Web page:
(ORDO NEWS) — Astronomers have studied a group of galaxies located more than 12 billion light-years away from us. The cluster is remarkable in that it is at a little-studied intermediate stage of formation.
Scientists have known about the large protocluster SPT2349−56 for years. It contains one of the most active star formation zones, but it was not possible to more accurately estimate the total stellar mass of the entire system due to too dim light.
Without these data, it was impossible to say whether active star formation was the result of favorable conditions or a direct consequence of the massiveness of the entire system.
The authors of the new study conducted observations in the deep optical and infrared ranges, analytically improved the accuracy of the data, identified new galaxies, determined their mass, and using computer simulations confirmed that the supercluster is at a little-studied stage of formation.
Clusters of galaxies are the nodes of the “cosmic web”, the large-scale structure of our universe. These knots are “linked” to each other by galactic threads, and relatively empty spaces stretch between them.
It is known that these clusters were formed due to small differences in the density of the primary matter of the Universe, which we see in the CMB.
The relic radiation is well studied, as well as the large clusters of galaxies that formed over time, because these are the fundamental “building blocks” of the Universe. But scientists still lack observational data to build accurate computer models of how the density fluctuations created such massive structures.
“Modern” clusters of galaxies are clearly visible, because in the process of their formation, the intergalactic gas heated up and now glows in the X-ray range.
But at distances of ten billion light years (at a redshift greater than 2), the radiation becomes almost indistinguishable, so ancient objects are searched for through mapping the sky in the infrared and submillimeter ranges.
In recent years, a method has become popular, which was developed for the study of cosmic microwave background radiation. It involves large-scale scanning of the sky in the submillimeter and millimeter range with an accuracy of several arc minutes. So many candidates were found for further study, including SPT2349-56.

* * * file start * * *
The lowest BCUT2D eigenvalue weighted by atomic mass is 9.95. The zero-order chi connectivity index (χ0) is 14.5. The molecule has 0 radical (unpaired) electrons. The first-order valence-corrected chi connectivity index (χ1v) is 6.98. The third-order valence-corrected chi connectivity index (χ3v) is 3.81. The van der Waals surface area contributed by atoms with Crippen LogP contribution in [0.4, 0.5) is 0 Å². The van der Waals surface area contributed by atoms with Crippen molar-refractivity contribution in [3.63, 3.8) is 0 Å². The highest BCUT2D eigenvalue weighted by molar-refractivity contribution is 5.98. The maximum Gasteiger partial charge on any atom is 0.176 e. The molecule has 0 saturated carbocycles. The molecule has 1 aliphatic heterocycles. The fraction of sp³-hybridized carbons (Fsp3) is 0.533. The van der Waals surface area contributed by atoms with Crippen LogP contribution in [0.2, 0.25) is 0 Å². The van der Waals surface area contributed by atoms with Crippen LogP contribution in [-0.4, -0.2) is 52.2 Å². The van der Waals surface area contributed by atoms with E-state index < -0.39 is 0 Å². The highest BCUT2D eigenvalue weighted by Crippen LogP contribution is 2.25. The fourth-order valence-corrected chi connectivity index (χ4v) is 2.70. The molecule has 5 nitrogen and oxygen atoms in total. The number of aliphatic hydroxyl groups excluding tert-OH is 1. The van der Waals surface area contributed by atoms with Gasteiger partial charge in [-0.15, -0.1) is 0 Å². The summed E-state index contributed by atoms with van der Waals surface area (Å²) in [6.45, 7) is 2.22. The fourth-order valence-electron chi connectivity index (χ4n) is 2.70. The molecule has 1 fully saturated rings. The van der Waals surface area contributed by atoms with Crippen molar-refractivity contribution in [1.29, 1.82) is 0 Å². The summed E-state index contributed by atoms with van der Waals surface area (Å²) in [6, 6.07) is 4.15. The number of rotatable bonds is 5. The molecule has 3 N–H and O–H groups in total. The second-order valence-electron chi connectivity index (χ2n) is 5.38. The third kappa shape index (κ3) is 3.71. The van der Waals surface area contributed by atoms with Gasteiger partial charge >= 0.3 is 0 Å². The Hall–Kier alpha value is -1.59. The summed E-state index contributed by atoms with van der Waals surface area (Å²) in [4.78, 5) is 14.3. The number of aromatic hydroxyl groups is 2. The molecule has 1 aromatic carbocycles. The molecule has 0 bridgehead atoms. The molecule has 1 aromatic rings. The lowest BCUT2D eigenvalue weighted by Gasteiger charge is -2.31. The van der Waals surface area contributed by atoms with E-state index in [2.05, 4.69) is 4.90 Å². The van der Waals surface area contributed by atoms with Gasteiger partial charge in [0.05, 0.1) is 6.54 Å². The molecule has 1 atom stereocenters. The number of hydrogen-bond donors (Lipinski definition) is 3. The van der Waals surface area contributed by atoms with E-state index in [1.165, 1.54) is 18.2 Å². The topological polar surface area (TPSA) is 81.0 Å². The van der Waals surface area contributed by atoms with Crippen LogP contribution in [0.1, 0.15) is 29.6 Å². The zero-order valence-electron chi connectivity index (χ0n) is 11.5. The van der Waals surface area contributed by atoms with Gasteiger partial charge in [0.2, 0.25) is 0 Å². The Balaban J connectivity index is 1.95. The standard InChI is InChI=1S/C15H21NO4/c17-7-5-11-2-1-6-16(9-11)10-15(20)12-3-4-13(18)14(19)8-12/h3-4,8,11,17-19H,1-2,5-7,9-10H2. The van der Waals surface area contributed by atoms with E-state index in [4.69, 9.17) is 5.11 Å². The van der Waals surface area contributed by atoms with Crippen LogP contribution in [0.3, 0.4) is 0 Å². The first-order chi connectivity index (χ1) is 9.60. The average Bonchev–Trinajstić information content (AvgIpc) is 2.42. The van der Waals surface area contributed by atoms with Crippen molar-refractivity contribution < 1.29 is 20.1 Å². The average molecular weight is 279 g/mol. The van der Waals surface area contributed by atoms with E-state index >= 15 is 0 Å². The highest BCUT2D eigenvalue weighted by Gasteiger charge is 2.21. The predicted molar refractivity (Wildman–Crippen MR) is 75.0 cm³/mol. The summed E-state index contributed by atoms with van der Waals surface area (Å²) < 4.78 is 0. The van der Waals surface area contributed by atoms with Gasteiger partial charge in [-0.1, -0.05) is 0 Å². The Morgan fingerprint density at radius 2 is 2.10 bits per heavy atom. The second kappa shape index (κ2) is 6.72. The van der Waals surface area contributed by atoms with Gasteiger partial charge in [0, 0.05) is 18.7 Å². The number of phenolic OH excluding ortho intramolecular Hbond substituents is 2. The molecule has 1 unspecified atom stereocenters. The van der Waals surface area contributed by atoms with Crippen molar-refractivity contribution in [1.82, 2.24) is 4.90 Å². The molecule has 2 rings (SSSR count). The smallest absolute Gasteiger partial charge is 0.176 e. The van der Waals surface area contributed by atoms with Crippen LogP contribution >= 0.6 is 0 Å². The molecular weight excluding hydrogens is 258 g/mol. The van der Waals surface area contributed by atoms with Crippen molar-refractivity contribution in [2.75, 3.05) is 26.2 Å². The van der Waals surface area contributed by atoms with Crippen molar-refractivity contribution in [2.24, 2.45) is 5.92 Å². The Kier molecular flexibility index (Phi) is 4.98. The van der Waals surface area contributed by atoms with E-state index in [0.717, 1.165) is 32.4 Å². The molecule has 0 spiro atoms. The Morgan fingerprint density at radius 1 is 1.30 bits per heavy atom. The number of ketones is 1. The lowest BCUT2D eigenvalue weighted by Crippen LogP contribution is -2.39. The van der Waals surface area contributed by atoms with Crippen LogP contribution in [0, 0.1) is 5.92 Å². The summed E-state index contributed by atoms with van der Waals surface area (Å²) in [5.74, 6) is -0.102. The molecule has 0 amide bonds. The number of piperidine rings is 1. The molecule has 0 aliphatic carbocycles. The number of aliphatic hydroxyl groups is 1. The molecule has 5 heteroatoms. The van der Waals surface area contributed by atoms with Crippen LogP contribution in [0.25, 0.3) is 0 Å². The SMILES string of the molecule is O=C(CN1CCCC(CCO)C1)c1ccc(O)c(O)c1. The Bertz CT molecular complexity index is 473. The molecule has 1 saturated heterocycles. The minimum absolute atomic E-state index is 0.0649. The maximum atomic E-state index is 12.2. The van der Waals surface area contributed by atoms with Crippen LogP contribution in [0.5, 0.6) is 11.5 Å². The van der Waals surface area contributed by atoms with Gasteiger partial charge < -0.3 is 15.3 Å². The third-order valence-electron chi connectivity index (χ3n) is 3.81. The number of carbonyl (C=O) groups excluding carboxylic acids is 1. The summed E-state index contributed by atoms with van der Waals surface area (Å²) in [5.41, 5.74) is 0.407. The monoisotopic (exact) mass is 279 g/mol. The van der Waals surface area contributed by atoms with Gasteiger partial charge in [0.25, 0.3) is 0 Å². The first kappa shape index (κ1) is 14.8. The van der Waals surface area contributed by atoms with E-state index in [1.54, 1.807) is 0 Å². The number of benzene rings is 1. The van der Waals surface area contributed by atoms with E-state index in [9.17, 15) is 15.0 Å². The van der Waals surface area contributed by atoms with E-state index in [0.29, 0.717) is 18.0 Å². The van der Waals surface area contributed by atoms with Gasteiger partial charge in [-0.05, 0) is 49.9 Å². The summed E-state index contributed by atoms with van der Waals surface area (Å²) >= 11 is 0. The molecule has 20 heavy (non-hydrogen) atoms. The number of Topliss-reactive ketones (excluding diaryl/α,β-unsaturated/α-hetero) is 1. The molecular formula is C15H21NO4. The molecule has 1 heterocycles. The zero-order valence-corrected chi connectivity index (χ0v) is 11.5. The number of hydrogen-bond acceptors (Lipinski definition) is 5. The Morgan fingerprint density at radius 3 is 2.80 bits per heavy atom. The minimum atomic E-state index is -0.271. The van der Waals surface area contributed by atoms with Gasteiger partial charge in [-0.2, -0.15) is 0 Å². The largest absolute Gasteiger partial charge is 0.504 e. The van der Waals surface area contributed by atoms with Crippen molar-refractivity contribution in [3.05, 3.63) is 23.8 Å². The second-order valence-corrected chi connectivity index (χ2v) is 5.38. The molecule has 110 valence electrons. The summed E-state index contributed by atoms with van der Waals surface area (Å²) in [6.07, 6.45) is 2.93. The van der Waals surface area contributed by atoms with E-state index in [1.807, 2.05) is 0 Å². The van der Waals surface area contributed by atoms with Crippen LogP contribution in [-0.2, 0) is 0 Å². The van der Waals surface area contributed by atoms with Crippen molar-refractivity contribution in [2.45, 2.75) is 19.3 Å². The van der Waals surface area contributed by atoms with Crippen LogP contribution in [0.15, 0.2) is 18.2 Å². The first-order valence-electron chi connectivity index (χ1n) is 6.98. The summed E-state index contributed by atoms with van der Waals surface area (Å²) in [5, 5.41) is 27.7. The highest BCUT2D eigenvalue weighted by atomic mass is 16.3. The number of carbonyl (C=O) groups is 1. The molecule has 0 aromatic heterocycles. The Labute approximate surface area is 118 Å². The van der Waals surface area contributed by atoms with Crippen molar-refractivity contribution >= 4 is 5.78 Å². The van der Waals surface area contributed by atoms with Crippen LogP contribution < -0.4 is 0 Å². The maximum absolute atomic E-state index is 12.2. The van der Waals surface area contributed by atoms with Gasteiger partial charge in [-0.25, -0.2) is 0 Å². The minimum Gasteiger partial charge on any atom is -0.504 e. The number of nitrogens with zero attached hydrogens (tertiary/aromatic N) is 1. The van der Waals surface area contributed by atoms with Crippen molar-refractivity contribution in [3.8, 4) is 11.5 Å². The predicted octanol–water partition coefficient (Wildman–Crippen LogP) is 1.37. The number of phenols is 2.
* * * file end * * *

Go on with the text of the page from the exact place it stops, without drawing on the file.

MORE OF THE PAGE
Over the years, astronomers have learned a lot about this object, but the latest observations using Hubble and the infrared camera of the Spitzer telescope have significantly improved the accuracy of the data and revealed new galaxies in it.
The protocluster SPT2349-56 is now known to contain more than 30 submillimeter galaxies, i.e. galaxies in the process of merging with a high rate of star formation. And a few dozen more indistinguishable galaxies ( LBG – and LAE – galaxies).
Analysis of the interstellar gas has shown that the galaxy is in the final stages of star formation. And the forecast of their further development coincides with the observational data for clusters closer to us.
In general, SPT2349-56 is indeed a protocluster of galaxies at a little-studied intermediate stage in the evolution of such objects. The rate of star formation in it exceeds 10 thousand solar masses per year. We see it as it was when the universe was only a few billion years old. The galaxies there are younger than our Milky Way.
Despite the fact that the object was chosen for further study because of its brightness, the galaxies that compose it are themselves ordinary – not too bright and massive. The only exception was C6 , which is at the center of a merger of 20 galaxies and is expected to be the cluster’s brightest galaxy.
More precisely, it has become, but the light of these events will reach us in hundreds of millions of years. The main conclusion of the study is that star formation proceeds there in the same way as in more studied and close to us clusters.
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